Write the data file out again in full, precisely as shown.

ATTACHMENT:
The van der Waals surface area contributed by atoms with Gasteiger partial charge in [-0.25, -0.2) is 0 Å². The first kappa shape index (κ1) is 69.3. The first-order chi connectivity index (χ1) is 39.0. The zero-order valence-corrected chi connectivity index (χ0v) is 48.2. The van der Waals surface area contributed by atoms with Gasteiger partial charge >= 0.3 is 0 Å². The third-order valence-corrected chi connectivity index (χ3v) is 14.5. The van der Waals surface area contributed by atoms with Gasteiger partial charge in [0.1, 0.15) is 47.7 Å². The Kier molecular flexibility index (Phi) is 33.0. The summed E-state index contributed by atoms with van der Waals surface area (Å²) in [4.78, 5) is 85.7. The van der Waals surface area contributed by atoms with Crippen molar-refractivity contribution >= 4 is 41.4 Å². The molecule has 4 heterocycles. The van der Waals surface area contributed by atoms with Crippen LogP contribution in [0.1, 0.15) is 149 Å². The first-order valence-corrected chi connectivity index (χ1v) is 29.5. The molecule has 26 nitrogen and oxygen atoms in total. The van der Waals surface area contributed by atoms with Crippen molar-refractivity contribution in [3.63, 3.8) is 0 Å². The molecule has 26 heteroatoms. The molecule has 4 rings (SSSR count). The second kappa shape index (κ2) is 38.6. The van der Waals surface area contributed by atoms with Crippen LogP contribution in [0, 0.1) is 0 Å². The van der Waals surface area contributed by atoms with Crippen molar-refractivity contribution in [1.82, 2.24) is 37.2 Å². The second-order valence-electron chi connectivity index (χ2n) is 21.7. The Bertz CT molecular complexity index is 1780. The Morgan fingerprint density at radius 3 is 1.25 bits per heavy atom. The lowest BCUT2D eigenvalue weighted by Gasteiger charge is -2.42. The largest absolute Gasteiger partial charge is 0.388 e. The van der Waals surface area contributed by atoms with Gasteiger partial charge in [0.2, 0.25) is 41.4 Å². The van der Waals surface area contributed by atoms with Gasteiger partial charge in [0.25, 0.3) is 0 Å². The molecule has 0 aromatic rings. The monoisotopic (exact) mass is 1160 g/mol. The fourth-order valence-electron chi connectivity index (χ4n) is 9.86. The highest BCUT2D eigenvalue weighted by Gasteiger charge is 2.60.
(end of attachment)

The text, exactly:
The van der Waals surface area contributed by atoms with Gasteiger partial charge in [-0.25, -0.2) is 0 Å². The first kappa shape index (κ1) is 69.3. The first-order chi connectivity index (χ1) is 39.0. The zero-order valence-corrected chi connectivity index (χ0v) is 48.2. The van der Waals surface area contributed by atoms with Gasteiger partial charge >= 0.3 is 0 Å². The third-order valence-corrected chi connectivity index (χ3v) is 14.5. The van der Waals surface area contributed by atoms with Gasteiger partial charge in [0.1, 0.15) is 47.7 Å². The Kier molecular flexibility index (Phi) is 33.0. The summed E-state index contributed by atoms with van der Waals surface area (Å²) in [4.78, 5) is 85.7. The van der Waals surface area contributed by atoms with Crippen molar-refractivity contribution >= 4 is 41.4 Å². The molecule has 4 heterocycles. The van der Waals surface area contributed by atoms with Crippen LogP contribution in [0.1, 0.15) is 149 Å². The first-order valence-corrected chi connectivity index (χ1v) is 29.5. The molecule has 26 nitrogen and oxygen atoms in total. The van der Waals surface area contributed by atoms with Crippen molar-refractivity contribution in [3.63, 3.8) is 0 Å². The molecule has 26 heteroatoms. The molecule has 4 rings (SSSR count). The second kappa shape index (κ2) is 38.6. The van der Waals surface area contributed by atoms with Crippen LogP contribution in [0, 0.1) is 0 Å². The van der Waals surface area contributed by atoms with Crippen molar-refractivity contribution in [1.82, 2.24) is 37.2 Å². The second-order valence-electron chi connectivity index (χ2n) is 21.7. The Bertz CT molecular complexity index is 1780. The Morgan fingerprint density at radius 3 is 1.25 bits per heavy atom. The lowest BCUT2D eigenvalue weighted by Gasteiger charge is -2.42. The largest absolute Gasteiger partial charge is 0.388 e. The van der Waals surface area contributed by atoms with Gasteiger partial charge in [0.2, 0.25) is 41.4 Å². The van der Waals surface area contributed by atoms with Gasteiger partial charge in [0.25, 0.3) is 0 Å². The molecule has 0 aromatic rings. The monoisotopic (exact) mass is 1160 g/mol. The fourth-order valence-electron chi connectivity index (χ4n) is 9.86. The highest BCUT2D eigenvalue weighted by Gasteiger charge is 2.60.